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Review: 33 Sonnets of the Resistance, by Jean Cassou

Alistair Elliot informs us that Jean Cassou composed 33 Sonnets of the Resistance in a Vichy prison in Toulouse between December 13th 1941 and February 1942, in solitary confinement: 'They were nearly all composed in the dark, half a sonnet per night and committed to memory'. In 1944 Louis Aragon (himself the composer of that great French poem of resistance, 'Richard II Quarante') wrote an impassioned essay on the sequence, saying that Cassou's sonnets represented 'the voice of France herself' and were to be read as 'the expression of freedom under constraint, the embodiment of thought in fetters... The poem is his great act of defiance... Let the prison crumble, and let only the poetry survive it! And that poetry, for all its imposed secrecy and solitude, will certainly outlive all our prisons'. What Elliot aptly calls 'the formal suit of the sonnet' serves Cassou's purposes well. It cuts across national frontiers by its very form (although Aragon does not interpret it as such, preferring only to think of Cassou's French models), being one of the oldest shapes in post classical European poetry:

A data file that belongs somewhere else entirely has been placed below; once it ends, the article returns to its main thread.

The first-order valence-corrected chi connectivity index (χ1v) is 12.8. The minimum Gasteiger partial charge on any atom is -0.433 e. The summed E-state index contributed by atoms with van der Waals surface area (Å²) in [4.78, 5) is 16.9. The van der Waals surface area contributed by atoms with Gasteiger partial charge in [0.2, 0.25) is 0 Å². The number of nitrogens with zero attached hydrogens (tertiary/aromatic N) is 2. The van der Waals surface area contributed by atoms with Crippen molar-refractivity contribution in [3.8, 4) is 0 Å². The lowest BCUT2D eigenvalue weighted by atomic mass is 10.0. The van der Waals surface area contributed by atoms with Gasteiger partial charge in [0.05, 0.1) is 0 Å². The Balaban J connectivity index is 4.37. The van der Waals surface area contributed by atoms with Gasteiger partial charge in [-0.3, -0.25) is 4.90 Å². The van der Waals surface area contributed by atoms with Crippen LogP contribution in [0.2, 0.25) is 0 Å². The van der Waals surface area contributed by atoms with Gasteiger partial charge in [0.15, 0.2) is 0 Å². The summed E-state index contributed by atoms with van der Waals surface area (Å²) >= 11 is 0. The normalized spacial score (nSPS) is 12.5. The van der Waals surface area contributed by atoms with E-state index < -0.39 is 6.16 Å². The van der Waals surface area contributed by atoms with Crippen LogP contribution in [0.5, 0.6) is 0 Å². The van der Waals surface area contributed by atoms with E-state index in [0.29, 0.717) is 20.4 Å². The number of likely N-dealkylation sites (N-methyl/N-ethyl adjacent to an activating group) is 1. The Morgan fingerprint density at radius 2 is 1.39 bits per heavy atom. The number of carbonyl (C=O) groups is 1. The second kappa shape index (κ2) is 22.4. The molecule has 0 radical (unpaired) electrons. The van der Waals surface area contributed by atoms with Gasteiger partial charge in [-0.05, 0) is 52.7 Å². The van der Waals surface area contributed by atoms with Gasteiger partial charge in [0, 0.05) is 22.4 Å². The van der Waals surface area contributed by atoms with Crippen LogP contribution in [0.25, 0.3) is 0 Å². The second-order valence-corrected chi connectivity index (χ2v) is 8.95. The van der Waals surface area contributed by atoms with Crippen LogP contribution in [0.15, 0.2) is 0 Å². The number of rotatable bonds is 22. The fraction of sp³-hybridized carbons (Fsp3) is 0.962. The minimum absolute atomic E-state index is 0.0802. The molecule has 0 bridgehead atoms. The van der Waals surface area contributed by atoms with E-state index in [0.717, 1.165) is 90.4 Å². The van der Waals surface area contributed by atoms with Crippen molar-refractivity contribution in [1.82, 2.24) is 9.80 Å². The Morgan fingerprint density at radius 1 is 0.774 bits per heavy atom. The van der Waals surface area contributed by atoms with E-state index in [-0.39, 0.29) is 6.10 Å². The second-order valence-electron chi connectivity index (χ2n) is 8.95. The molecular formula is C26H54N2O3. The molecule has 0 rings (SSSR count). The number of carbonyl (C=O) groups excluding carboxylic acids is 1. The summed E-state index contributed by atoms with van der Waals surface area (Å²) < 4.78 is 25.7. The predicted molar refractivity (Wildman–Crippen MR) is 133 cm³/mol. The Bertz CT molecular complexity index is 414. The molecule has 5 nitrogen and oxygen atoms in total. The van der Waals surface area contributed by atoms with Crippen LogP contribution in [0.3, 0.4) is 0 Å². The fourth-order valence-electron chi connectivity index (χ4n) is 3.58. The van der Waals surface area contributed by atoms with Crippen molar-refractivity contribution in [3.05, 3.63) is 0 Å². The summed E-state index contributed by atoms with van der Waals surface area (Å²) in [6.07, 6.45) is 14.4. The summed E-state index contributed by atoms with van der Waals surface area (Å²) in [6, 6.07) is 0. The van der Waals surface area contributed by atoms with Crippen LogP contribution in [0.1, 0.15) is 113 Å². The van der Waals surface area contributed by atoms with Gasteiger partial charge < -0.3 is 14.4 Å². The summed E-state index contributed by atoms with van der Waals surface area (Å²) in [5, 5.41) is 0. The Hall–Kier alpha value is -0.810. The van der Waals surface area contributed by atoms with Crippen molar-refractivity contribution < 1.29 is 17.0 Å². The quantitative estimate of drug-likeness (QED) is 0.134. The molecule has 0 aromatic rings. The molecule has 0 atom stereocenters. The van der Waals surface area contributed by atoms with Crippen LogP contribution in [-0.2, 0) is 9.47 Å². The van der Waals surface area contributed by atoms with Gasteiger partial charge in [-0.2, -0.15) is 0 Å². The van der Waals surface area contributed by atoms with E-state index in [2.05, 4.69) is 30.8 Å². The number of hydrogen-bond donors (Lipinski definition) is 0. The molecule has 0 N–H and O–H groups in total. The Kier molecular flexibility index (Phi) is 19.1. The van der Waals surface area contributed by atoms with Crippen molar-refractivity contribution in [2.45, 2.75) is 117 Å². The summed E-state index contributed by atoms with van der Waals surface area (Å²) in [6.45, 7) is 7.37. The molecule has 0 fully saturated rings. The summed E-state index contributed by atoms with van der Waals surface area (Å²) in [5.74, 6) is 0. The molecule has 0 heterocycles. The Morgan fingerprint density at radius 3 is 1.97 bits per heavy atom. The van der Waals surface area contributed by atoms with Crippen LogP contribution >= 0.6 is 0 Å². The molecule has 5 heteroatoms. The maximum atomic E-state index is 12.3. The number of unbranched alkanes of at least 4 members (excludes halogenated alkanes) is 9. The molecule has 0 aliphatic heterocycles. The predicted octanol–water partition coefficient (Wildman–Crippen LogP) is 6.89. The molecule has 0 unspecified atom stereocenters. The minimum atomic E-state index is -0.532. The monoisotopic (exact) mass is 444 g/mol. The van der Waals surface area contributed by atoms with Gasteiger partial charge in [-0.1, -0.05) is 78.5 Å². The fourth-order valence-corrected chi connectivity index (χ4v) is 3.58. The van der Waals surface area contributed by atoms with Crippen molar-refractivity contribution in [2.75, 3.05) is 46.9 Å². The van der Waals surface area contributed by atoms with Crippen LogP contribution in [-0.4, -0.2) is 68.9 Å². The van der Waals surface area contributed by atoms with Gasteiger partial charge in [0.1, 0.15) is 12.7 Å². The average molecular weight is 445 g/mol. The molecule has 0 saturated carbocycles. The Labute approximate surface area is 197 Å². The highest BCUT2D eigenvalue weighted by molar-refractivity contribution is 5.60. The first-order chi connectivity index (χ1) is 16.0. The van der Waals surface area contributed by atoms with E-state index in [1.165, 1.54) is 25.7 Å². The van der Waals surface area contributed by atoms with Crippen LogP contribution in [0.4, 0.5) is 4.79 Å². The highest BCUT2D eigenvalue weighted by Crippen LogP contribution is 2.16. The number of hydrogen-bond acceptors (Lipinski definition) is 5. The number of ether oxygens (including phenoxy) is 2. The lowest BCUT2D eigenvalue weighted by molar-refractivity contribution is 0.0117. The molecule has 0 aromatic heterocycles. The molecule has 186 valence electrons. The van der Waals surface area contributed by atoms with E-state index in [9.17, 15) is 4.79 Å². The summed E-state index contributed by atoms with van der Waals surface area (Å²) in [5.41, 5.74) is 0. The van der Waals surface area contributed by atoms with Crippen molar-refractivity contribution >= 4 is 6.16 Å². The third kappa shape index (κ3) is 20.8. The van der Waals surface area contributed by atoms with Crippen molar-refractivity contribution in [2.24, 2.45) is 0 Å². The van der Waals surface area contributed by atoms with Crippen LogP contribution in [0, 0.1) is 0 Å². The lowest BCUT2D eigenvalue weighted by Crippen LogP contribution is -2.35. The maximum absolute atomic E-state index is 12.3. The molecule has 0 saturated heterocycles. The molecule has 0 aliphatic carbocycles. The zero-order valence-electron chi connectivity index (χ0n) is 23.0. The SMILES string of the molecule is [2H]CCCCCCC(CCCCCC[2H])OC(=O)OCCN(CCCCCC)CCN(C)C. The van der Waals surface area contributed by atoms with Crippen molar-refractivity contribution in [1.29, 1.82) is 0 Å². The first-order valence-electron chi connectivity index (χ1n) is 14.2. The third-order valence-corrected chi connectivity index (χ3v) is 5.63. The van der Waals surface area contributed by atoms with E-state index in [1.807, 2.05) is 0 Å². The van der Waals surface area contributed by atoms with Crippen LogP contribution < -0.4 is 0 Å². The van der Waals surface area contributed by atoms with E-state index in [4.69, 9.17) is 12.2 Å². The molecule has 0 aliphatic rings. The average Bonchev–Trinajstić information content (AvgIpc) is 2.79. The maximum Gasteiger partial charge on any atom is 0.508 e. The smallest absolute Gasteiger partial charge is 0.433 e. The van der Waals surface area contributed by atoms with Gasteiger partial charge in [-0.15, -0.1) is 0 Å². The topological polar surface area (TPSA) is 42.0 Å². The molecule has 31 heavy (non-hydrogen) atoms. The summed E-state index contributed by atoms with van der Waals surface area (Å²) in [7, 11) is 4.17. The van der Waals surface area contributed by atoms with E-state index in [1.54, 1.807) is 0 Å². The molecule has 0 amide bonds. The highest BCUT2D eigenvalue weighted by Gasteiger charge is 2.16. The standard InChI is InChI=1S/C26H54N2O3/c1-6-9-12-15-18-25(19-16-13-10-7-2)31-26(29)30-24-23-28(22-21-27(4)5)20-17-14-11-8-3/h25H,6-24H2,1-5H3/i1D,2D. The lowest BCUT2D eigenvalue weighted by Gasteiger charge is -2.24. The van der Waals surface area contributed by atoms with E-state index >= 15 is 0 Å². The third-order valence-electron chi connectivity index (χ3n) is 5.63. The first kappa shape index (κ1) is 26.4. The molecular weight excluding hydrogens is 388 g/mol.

Through dawns of blue

healed spirit, they shall come to welcome you,
and hand in hand you'll know again your three
great sisters: Freedom, Love and Poetry...

O God of justice, throned not in the skies,
but in the heart of man, and his wrath,
will you not spread your wings at last on earth?

'The burning, living word' of Cassou's poetry reveals 'sparkling harmonies' even 'where shadow eats shadow...on the dark wine stain of the ground'. Such resistance reminds one of the best of Robert Desnos' work and of that 'unconquerable voice' which will always triumph over brutality. Cassou's poems deserve to be better known than they are, and Arc has provided all readers with an invaluable service in publishing Timothy Ades' fine translations.